Exploring seat movement while driving - what do drivers think?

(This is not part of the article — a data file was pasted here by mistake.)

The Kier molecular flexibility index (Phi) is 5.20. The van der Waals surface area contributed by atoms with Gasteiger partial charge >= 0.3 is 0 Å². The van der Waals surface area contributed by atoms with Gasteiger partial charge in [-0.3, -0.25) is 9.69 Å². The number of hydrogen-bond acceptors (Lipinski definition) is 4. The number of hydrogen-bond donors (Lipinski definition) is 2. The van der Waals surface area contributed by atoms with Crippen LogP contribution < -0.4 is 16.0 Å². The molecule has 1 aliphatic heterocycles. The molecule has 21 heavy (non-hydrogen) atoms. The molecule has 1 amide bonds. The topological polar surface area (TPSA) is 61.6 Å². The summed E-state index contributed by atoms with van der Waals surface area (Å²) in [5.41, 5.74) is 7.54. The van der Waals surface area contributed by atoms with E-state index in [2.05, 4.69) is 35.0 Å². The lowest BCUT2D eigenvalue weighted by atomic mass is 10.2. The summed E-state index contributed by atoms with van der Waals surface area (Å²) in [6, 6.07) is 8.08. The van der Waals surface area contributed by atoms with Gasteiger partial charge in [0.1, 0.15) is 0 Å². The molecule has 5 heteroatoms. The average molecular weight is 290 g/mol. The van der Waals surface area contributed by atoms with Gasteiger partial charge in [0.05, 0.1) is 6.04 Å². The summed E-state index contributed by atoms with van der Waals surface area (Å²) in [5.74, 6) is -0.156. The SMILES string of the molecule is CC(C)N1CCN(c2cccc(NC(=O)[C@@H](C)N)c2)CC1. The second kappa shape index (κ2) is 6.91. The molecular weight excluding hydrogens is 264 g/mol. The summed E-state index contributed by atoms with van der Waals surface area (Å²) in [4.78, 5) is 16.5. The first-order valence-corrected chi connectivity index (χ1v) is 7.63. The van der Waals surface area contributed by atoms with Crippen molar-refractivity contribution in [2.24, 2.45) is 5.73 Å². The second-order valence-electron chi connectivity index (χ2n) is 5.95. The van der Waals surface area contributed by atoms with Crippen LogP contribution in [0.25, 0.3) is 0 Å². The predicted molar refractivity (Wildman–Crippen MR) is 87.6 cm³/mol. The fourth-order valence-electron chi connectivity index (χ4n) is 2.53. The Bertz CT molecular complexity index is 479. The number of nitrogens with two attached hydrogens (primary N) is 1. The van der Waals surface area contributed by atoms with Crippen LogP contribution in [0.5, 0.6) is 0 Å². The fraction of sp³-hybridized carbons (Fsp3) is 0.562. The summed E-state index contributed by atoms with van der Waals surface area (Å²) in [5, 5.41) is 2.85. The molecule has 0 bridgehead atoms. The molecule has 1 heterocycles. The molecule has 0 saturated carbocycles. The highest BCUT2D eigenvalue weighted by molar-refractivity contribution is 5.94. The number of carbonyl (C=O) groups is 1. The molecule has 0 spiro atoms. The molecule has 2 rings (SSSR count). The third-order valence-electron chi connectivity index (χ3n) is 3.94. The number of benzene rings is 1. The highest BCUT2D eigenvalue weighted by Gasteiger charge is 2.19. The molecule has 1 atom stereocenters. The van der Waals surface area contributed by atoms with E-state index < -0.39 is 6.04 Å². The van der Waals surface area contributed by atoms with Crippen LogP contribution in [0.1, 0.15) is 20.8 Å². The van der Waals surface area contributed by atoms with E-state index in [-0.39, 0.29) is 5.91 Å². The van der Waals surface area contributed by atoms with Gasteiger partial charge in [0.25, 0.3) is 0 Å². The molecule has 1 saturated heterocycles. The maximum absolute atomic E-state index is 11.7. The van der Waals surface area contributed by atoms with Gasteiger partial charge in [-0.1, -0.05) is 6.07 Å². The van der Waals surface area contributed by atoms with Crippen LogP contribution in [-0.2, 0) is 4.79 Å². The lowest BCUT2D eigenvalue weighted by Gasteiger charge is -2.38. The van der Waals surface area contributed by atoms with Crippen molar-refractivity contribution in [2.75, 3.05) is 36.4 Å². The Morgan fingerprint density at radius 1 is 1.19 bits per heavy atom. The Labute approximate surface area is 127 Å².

Designing movement into automotive seating is a means of countering the detrimental effects of fixed sitting postures. Twelve participants (six males and six females) were recruited to perform two simulated drives of 30 minutes under two seat movement conditions, single blind and in a balanced order. Interviews were conducted to understand in detail participants’ views regarding the seat movement itself and the new seat concept. A discomfort questionnaire and a seat experience scale were completed at minute 0 (baseline) and after 30 minutes of each drive. Discomfort scores were collected for body parts - neck, shoulders, upper back, lower back, buttock area, knees and ankles - and overall body. A five-point Likert scale was used to rate responses to the six descriptors on a seat experience scale. The data from interviews indicated positive effects such as feeling refreshed and improved concentration. Although all participants were aware of the seat movement they got used to it quickly - it generally did not affect their driving. The discomfort and seat experience ratings showed a trend for lower discomfort with the fore-aft seat movement condition. Driver seat movement should be as least disruptive as possible to the driver, very small, slow, smooth and slightly perceptible.